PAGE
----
Banks say risk management remediation programs well under way despite challenging environment
Ernst & Young surveys industry’s progress on implementation of IIF recommendations
London, 9 December 2009: Major global banks launched significant remediation programs for risk governance in light of the financial crisis, and most started before the regulators became involved, finds a new report published today by Ernst & Young. But regulatory intervention accelerated the pace of the change programs, particularly in those countries most affected by the crisis.
Risk governance – agenda for change surveys the implementation of the Institute of International Finance (IIF) best practice recommendations and the far-reaching governance and operational changes that banks are pursuing in light of the global financial crisis. Based on extensive interviews with the chief risk officers, chief financial officers and some chief executives of 38 large banks in 20 countries, it analyses the recommendations published in the IIF’s influential July 2008 Market Best Practices report.
Most respondents reported progress on board and senior management involvement in sponsoring the reviews in their banks, with a core focus on the cause of losses. The majority of banks reported a keen interest in measures needed to enhance risk controls and governance with greater reporting requirements around gap assessments and remedial action. Others saw management interest rise sharply on risk management reporting procedures. Governance changes explicitly focused on increasing the role of the board, particularly around stress testing and setting risk appetite. And, where it exists, internal audit is also playing a greater role with the board requiring quarterly gap analysis updates relative to either IIF or other official sector recommendations.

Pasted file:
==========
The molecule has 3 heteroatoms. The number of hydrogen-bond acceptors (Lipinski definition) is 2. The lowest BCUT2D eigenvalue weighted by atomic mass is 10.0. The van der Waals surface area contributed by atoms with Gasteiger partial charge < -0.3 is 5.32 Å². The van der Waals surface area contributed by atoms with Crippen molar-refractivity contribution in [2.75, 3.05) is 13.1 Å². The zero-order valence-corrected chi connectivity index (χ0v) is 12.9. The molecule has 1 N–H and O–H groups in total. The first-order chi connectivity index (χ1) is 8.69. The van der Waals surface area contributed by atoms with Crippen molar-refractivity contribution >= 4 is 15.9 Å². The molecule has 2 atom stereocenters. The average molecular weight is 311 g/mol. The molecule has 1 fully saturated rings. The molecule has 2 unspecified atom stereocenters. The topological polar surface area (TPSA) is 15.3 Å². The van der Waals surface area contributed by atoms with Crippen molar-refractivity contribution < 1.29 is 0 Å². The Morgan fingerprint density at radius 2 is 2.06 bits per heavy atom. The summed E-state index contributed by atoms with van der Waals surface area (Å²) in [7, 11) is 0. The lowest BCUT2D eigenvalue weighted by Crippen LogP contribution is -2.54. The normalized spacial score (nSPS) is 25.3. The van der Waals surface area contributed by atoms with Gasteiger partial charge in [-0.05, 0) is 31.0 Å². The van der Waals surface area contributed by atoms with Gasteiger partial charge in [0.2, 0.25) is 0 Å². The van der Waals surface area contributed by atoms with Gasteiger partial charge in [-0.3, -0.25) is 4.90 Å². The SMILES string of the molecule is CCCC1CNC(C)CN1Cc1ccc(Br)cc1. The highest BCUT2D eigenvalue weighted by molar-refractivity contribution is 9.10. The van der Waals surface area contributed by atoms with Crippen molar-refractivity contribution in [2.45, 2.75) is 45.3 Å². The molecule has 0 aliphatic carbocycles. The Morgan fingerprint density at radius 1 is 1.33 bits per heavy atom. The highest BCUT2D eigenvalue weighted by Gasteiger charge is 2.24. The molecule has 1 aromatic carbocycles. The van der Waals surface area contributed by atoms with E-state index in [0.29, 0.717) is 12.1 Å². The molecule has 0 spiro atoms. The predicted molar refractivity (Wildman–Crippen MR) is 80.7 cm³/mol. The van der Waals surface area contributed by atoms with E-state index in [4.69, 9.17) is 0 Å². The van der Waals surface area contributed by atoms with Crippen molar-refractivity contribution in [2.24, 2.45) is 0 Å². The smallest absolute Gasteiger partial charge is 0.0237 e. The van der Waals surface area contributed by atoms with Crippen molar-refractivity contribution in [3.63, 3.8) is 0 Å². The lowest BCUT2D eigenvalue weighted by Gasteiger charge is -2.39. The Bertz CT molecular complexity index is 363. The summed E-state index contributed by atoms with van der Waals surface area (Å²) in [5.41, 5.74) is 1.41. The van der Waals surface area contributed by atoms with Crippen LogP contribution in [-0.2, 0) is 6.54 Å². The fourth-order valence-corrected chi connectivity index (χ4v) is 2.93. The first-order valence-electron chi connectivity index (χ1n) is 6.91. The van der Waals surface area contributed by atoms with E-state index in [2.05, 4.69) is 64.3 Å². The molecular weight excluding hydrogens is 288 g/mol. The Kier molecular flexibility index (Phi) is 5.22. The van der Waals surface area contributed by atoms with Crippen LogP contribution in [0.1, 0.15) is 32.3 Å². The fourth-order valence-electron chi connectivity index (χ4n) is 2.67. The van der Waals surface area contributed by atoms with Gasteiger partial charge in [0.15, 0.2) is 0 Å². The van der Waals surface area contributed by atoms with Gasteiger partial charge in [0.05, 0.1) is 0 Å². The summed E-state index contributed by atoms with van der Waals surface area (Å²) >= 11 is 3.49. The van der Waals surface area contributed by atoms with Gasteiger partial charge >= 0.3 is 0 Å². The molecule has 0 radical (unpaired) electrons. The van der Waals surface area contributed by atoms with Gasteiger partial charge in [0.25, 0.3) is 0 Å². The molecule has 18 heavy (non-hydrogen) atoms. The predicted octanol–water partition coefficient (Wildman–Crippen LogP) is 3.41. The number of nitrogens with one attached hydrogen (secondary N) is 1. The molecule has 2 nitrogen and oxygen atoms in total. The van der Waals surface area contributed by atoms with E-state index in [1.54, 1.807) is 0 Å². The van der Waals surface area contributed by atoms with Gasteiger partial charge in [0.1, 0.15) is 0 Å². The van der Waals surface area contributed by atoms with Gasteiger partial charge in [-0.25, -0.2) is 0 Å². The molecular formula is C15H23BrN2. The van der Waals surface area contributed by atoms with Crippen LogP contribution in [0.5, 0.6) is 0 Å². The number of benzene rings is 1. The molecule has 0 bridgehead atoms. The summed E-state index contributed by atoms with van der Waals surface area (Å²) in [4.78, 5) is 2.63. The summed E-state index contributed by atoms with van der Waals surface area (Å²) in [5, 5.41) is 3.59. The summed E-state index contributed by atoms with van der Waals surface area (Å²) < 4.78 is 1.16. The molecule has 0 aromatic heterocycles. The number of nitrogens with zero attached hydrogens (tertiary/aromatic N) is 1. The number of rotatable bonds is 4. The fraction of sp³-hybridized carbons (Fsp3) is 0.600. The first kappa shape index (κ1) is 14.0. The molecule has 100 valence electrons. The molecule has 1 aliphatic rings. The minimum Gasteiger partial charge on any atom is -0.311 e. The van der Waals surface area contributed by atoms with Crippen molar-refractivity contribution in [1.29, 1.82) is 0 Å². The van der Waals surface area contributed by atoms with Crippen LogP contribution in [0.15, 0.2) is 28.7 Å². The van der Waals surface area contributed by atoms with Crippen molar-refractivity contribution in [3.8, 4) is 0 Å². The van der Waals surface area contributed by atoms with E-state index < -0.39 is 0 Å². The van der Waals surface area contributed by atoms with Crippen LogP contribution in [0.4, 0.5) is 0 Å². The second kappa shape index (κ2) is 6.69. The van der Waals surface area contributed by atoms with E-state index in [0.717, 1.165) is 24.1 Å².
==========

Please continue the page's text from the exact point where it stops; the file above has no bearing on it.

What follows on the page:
Patricia Jackson, head of Ernst & Young’s Prudential Advisory practice in Europe, Middle East, India and Africa, says: “For many banks, the financial crisis has led to a re-thinking of risk governance. The focus is on a top-down, enterprise-wide approach to risk management with risk reporting to the board moving to a more regular quarterly or monthly basis. Banks are also stress-testing for the implausible as a direct result of last year’s events. No scenario is deemed impossible.”
Remuneration still an issue
Remuneration presented the greatest challenge to banks. Executives are revising the remuneration structure making it more risk-based and including a longer horizon for bonus payouts. However, in the face of market pressure, they are not confident that the changes are workable or sustainable in the medium to long term. Several respondents made the point that it would only take one or two large banks to break ranks and start poaching teams, by offering higher bonuses or less delayed bonuses, for the changes to start to unravel. Several banks said that without some kind of international regulatory pressure the changes would not be permanent or far-reaching.
Two years or longer for changes to take effect
The changes are still work in progress. While most banks acted immediately on gap analysis implementing remedial programs on governance, risk appetite, risk function, stress testing and risk transparency, some banks see time scales varying between 12 to 24 months or even longer to complete.
Jackson says: “Banks frequently highlighted data and systems as the main impediment to progress. Banks have a number of legacy systems that make quick aggregation of data difficult. Some of the new approaches being adopted to group-wide stress testing or risk transparency and improved management information will rely on the development of better systems and data and this will take time. Where different banks or banks and investment banks have merged, integration programs will be drawing on the same resources.